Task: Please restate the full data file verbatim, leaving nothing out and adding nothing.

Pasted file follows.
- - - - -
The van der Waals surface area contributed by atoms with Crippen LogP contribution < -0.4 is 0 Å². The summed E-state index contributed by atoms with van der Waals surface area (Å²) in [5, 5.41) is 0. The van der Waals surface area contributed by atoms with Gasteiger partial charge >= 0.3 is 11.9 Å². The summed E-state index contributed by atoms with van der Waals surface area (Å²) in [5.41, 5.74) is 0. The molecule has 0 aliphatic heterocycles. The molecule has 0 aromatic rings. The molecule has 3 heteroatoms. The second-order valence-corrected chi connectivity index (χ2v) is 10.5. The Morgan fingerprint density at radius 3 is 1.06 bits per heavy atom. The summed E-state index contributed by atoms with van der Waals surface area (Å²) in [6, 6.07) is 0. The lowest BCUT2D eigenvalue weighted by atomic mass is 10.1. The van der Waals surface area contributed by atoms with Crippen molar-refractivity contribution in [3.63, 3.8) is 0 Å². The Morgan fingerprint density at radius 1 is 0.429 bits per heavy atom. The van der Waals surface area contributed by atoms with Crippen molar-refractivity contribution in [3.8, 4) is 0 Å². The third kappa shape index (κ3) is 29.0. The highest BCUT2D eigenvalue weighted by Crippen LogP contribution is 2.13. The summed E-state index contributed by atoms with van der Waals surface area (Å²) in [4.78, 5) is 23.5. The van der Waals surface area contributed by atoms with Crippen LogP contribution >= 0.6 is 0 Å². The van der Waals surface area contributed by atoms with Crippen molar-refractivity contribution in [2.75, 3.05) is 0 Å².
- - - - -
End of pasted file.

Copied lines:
The van der Waals surface area contributed by atoms with Crippen LogP contribution < -0.4 is 0 Å². The summed E-state index contributed by atoms with van der Waals surface area (Å²) in [5, 5.41) is 0. The van der Waals surface area contributed by atoms with Gasteiger partial charge >= 0.3 is 11.9 Å². The summed E-state index contributed by atoms with van der Waals surface area (Å²) in [5.41, 5.74) is 0. The molecule has 0 aliphatic heterocycles. The molecule has 0 aromatic rings. The molecule has 3 heteroatoms. The second-order valence-corrected chi connectivity index (χ2v) is 10.5. The Morgan fingerprint density at radius 3 is 1.06 bits per heavy atom. The summed E-state index contributed by atoms with van der Waals surface area (Å²) in [6, 6.07) is 0. The lowest BCUT2D eigenvalue weighted by atomic mass is 10.1. The van der Waals surface area contributed by atoms with Crippen molar-refractivity contribution in [3.63, 3.8) is 0 Å². The Morgan fingerprint density at radius 1 is 0.429 bits per heavy atom. The van der Waals surface area contributed by atoms with Crippen molar-refractivity contribution in [3.8, 4) is 0 Å². The third kappa shape index (κ3) is 29.0. The highest BCUT2D eigenvalue weighted by Crippen LogP contribution is 2.13. The summed E-state index contributed by atoms with van der Waals surface area (Å²) in [4.78, 5) is 23.5. The van der Waals surface area contributed by atoms with Crippen LogP contribution >= 0.6 is 0 Å². The van der Waals surface area contributed by atoms with Crippen molar-refractivity contribution in [2.75, 3.05) is 0 Å².